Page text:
OnionConfitPizza

And now it’s one of those I’m so glad I gave it a try recipes. I’m always up for trying another pizza crust recipe, and I really liked this one. The edges were chewy, and the base was sturdy enough to support a pile of moist onions that were slow cooked in a little butter and red wine vinegar and a lot of red wine. I followed the suggestion in the book to add some goat cheese, olives (I used green), and a sprinkle of parmesan. It was a great combination of flavors and made for a really enjoyable dinner.

When I first looked at the recipe, it seemed time-consuming, but it really wasn’t bad. I made a full recipe of the crust a day ahead of time and stored it in the refrigerator. The next day, while cooking half a batch of onion confit, I divided the dough in half and brought half up to room temperature and froze the other half for another time. The onions need to cook for about an hour, but they do their thing on the stove and need to be stirred only occasionally.

A couple of additional thoughts for next time:

  • The pizza crust dough might make good breadsticks. Shape like a breadstick and brush with butter or garlic butter and sprinkle with kosher salt. That thought kept coming to mind as I ate the outside crust.
  • As good as a vegetarian version was, some bacon might be really tasty with the onions and goat cheese.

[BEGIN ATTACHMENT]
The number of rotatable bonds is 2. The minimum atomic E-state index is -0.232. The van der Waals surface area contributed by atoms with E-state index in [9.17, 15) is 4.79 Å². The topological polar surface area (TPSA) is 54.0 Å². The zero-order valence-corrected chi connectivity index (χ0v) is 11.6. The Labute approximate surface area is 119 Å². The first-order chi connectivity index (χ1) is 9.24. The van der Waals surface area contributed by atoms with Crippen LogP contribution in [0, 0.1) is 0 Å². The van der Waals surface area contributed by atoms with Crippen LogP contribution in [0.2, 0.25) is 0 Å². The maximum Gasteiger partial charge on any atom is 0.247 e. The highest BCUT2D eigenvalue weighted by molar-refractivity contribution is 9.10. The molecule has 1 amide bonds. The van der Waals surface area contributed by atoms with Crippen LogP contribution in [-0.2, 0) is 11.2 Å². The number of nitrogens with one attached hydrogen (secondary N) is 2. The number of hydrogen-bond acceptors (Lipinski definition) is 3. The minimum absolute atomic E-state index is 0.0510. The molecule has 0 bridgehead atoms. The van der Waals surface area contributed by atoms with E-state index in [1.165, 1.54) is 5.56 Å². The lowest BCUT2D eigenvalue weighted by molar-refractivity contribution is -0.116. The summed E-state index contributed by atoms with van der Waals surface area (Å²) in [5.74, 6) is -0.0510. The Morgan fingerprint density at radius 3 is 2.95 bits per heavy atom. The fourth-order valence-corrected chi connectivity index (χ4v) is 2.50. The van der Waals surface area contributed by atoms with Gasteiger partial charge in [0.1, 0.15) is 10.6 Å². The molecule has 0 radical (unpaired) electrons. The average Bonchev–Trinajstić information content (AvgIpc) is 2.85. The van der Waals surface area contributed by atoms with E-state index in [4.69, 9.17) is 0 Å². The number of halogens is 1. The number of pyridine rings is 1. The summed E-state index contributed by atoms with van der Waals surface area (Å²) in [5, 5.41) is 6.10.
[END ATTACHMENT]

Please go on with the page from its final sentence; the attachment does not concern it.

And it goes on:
This was another Steve Sullivan recipe (he also contributed the Cranberry Walnut Pumpkin Loaf recipe that I loved so much). You can find the recipe on page 157 of Baking with Julia, or pop over to The Boy Can Bake, where this week’s host Paul has the recipe posted, along with lots of tips on making pizza crust.

PS: Sorry Steve Sullivan, but I disagree with you: this was quite good reheated the next day!

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TwD Baking with Julia: Buttermilk Crumb Muffins

November 6, 2012

Muffins were on deck for the Tuesdays with Dorie group this week. As much as I love a challenge in the kitchen, I also appreciate a simple muffin recipe that’s quick to mix and doesn’t make a lot of dishes. This recipe fit the bill! I made them late in the morning and we enjoyed them for an afternoon snack.

I made 1/2 recipe which gave me 8 muffins, though I should have made 9. The muffins overflowed a bit and the crumb topping glued itself to the muffin pan, making them a bit difficult to get remove from the pan. Once they were out, they were tasty – sweet, crunchy crumb topping on top of a tender muffin flavored with cinnamon and nutmeg. They were best the day they were baked, and still really good the next day.